A claim calling for an independent inquiry into state welfare abuse that disproportionately affected Māori has been lodged with the Waitangi Tribunal.
It has been filed on behalf of three claimants by Auckland firm Te Mata Law, assisted by Auckland University law school lecturer Andrew Erueti.
Mr Erueti said the claim asked for an independent inquiry to find out why so many Maori children were put in welfare homes where they suffered abuse.
He wants the claim heard under urgency because the current government response is inadequate, he says, and many victims are now elderly.
The claim is the Crown had failed to provide Māori with an independent means to address abuse of children in state institutions.
It says there is an incomplete understanding of the policies and practices that led to the majority of children in state institutions being Māori, the abuse they suffered, and how it has affected successive generations.
"Looking at the evidence that's been pulled together by scholars who have looked at this closely over the years, academics in the universities and the historians, it seems quite clear that while there was not [an] express policy that Maori be picked up and taken into state care, they were singled out for special treatment," Mr Erueti said.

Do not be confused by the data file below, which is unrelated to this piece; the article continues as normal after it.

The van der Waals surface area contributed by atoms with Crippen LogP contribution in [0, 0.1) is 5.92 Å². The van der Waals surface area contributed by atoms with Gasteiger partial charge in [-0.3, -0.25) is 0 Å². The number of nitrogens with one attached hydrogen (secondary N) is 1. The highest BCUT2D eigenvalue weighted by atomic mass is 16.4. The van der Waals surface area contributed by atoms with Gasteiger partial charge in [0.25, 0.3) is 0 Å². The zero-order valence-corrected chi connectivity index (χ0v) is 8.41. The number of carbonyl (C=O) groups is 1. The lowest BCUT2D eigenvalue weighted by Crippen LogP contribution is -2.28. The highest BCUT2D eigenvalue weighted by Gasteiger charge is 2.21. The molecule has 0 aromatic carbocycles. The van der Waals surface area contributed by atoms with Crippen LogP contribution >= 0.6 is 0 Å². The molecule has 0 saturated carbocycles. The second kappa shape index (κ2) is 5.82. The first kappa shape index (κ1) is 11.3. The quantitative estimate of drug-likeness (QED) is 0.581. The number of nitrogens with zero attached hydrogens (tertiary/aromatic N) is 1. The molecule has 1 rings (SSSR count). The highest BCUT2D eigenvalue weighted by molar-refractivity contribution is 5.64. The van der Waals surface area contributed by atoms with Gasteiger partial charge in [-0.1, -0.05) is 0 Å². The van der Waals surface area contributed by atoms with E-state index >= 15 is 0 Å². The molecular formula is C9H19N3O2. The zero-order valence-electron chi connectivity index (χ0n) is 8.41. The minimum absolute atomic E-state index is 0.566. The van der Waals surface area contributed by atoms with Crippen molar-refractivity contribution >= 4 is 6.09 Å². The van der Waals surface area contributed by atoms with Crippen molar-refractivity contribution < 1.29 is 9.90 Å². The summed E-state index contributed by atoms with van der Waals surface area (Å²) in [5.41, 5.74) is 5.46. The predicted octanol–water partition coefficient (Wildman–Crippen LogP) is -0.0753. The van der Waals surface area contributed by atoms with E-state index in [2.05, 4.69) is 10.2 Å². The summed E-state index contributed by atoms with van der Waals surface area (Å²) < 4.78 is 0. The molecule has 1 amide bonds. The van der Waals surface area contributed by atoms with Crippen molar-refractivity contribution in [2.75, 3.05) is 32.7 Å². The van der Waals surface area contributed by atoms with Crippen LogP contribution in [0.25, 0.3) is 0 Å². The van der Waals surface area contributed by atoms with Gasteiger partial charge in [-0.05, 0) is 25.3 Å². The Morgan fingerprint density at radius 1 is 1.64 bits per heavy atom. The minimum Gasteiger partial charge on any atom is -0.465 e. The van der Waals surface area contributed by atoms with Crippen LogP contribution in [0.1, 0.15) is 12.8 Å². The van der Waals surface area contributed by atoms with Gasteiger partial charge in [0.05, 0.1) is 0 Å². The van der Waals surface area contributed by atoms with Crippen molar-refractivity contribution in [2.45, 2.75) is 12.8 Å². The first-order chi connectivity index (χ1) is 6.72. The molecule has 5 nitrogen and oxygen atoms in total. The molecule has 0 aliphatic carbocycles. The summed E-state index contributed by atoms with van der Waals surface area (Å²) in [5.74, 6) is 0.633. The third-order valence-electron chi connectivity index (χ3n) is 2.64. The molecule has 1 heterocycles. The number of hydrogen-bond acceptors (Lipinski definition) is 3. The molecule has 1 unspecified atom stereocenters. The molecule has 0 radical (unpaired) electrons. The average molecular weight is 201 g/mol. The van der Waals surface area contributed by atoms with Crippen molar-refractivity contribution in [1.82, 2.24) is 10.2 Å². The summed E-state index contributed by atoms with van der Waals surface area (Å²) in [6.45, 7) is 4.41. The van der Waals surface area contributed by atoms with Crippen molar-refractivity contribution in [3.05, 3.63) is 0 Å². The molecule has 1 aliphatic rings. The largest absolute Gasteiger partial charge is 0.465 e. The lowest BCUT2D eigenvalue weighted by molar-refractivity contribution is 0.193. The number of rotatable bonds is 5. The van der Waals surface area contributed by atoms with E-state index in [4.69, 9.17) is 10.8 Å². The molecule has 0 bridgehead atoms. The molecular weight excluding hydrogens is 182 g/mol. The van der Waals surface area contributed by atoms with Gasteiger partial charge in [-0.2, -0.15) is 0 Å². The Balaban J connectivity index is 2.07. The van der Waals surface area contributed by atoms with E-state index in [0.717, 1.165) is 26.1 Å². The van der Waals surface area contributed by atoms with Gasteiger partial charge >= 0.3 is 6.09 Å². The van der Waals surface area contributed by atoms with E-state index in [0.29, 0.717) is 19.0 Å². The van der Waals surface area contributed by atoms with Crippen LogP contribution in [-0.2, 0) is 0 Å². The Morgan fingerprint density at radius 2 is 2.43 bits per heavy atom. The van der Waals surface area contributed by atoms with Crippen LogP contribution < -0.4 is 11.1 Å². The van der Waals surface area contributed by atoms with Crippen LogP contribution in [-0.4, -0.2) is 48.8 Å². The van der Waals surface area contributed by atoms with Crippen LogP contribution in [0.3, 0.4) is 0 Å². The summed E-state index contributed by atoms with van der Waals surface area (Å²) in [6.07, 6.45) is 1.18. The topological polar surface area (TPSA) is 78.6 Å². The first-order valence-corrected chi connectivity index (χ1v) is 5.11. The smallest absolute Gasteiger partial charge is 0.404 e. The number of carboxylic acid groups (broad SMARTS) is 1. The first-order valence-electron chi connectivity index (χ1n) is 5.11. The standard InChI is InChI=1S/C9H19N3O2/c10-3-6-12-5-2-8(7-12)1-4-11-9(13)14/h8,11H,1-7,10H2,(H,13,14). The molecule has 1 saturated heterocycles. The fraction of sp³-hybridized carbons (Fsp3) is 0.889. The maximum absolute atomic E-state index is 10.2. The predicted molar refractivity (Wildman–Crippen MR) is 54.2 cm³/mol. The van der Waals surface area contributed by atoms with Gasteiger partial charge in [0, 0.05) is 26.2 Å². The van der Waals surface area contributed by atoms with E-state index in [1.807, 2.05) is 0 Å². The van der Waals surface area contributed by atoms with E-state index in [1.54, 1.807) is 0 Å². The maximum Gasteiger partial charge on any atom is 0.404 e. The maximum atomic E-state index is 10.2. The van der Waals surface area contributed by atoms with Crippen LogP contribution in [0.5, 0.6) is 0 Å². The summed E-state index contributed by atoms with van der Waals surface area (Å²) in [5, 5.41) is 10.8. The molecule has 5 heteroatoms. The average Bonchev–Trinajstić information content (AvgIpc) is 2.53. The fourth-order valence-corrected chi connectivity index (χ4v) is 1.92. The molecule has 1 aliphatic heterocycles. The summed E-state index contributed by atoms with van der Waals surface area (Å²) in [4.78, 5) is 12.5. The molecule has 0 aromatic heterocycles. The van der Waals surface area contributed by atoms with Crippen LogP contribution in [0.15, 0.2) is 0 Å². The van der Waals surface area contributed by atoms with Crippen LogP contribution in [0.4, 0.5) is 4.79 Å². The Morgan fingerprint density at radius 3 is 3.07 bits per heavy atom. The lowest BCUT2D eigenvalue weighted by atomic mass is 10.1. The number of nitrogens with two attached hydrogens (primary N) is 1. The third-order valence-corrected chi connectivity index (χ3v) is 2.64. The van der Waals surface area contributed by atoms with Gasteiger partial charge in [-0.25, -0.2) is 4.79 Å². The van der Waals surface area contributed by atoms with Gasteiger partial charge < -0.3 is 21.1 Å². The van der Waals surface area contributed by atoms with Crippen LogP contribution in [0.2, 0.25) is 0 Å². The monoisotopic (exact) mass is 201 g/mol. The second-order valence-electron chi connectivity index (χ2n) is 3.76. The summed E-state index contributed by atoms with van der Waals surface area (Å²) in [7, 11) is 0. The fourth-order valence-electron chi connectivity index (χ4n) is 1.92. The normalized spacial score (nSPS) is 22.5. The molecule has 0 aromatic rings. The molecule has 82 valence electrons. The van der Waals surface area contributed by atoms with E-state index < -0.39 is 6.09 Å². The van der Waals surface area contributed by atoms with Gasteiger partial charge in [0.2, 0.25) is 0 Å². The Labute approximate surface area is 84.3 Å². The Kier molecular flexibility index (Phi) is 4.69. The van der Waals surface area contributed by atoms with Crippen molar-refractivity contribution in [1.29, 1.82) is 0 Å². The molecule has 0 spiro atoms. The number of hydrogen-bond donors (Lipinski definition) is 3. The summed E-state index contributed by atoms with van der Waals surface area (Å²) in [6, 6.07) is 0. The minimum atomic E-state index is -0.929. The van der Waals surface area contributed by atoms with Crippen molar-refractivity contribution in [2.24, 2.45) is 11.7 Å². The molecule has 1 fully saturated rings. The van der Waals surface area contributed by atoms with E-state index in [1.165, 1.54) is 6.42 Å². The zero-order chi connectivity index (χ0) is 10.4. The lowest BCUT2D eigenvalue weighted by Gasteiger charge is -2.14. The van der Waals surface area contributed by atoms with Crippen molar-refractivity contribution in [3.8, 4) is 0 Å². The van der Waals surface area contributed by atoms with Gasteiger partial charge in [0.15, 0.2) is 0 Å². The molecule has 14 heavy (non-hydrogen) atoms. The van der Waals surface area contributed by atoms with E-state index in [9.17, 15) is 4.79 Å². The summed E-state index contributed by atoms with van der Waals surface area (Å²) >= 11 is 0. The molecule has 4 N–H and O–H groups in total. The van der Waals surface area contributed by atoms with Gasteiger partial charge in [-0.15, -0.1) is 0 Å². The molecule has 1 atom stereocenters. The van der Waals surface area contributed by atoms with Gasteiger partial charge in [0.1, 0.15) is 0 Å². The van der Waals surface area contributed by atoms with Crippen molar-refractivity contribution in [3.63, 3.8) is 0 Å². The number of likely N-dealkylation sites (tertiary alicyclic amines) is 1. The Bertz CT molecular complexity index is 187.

"Greater attention was directed at Māori families and their children."
The objective of the claim is for the government to hold an independent inquiry that takes into consideration the impact on Māori.
The claim said Māori children were singled out by child welfare officers and those children were ill-treated in state institutions.
"The true extent and detail of the violations are unknown because the Crown has failed to establish an independent and comprehensive inquiry into the matter."
Ministry of Social Development processes were inadequate and there had been no analysis of the impact on subsequent generations, the consequences in terms of Māori incarceration, gang membership, family violence, educational failure, and ill-health, both physical and mental, the claim said.
Until those matters were investigated independently, there was a risk that the same mistakes could be made again, it said.
A comprehensive independent inquiry was needed to inform current and future child policy and legislation, including the Oranga Tamariki Bill before parliament, Mr Erueti said.
"It's important to look clearly at the circumstances that led to what we think was a systemic breakdown in the system," he said.
"Unless we explore that in detail, unless there's a comprehensive inquiry into the reasons for the abuse and neglect - and it was extensive and pervasive - then there's a real risk that we may end up repeating the same mistakes under this new code."
The Human Rights Commission has also called for an independent inquiry into abuse in welfare homes.